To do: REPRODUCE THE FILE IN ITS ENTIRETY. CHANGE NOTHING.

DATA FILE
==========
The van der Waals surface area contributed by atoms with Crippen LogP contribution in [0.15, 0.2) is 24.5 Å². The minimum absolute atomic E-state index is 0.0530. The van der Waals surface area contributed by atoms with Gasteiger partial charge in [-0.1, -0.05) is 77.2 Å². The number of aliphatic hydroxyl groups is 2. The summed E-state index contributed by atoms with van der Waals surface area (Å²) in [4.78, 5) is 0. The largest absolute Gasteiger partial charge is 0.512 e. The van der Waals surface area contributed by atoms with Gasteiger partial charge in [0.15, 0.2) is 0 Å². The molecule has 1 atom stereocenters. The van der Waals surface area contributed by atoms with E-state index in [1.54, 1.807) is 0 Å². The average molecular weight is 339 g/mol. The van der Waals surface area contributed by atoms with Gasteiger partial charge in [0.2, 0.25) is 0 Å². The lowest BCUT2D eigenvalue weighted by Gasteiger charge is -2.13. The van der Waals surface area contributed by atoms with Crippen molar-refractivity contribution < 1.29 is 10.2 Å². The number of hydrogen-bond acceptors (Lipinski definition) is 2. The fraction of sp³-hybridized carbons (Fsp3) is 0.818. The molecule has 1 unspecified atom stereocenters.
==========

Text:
The van der Waals surface area contributed by atoms with Crippen LogP contribution in [0.15, 0.2) is 24.5 Å². The minimum absolute atomic E-state index is 0.0530. The van der Waals surface area contributed by atoms with Gasteiger partial charge in [-0.1, -0.05) is 77.2 Å². The number of aliphatic hydroxyl groups is 2. The summed E-state index contributed by atoms with van der Waals surface area (Å²) in [4.78, 5) is 0. The largest absolute Gasteiger partial charge is 0.512 e. The van der Waals surface area contributed by atoms with Gasteiger partial charge in [0.15, 0.2) is 0 Å². The molecule has 1 atom stereocenters. The van der Waals surface area contributed by atoms with E-state index in [1.54, 1.807) is 0 Å². The average molecular weight is 339 g/mol. The van der Waals surface area contributed by atoms with Gasteiger partial charge in [0.2, 0.25) is 0 Å². The lowest BCUT2D eigenvalue weighted by Gasteiger charge is -2.13. The van der Waals surface area contributed by atoms with Crippen molar-refractivity contribution < 1.29 is 10.2 Å². The number of hydrogen-bond acceptors (Lipinski definition) is 2. The fraction of sp³-hybridized carbons (Fsp3) is 0.818. The molecule has 1 unspecified atom stereocenters.